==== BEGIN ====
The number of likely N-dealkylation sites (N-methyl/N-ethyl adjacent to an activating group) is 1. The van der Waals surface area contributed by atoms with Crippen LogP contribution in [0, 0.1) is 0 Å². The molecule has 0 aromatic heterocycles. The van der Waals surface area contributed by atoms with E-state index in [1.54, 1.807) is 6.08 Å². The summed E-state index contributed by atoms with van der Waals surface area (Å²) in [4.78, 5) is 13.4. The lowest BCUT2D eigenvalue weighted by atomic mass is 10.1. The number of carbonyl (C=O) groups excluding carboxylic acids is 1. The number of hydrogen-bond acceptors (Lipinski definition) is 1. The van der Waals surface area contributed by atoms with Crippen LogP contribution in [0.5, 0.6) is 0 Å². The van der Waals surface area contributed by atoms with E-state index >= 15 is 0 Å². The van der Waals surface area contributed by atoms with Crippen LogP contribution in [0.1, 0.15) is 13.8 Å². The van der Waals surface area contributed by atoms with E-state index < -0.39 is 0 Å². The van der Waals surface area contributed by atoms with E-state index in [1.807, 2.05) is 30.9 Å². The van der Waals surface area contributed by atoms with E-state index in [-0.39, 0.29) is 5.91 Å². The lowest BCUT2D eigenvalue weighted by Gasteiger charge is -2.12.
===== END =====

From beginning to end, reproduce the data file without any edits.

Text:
The number of likely N-dealkylation sites (N-methyl/N-ethyl adjacent to an activating group) is 1. The van der Waals surface area contributed by atoms with Crippen LogP contribution in [0, 0.1) is 0 Å². The molecule has 0 aromatic heterocycles. The van der Waals surface area contributed by atoms with E-state index in [1.54, 1.807) is 6.08 Å². The summed E-state index contributed by atoms with van der Waals surface area (Å²) in [4.78, 5) is 13.4. The lowest BCUT2D eigenvalue weighted by atomic mass is 10.1. The number of carbonyl (C=O) groups excluding carboxylic acids is 1. The number of hydrogen-bond acceptors (Lipinski definition) is 1. The van der Waals surface area contributed by atoms with Crippen LogP contribution in [0.5, 0.6) is 0 Å². The van der Waals surface area contributed by atoms with E-state index >= 15 is 0 Å². The van der Waals surface area contributed by atoms with Crippen LogP contribution in [0.1, 0.15) is 13.8 Å². The van der Waals surface area contributed by atoms with E-state index < -0.39 is 0 Å². The van der Waals surface area contributed by atoms with E-state index in [1.807, 2.05) is 30.9 Å². The van der Waals surface area contributed by atoms with E-state index in [-0.39, 0.29) is 5.91 Å². The lowest BCUT2D eigenvalue weighted by Gasteiger charge is -2.12.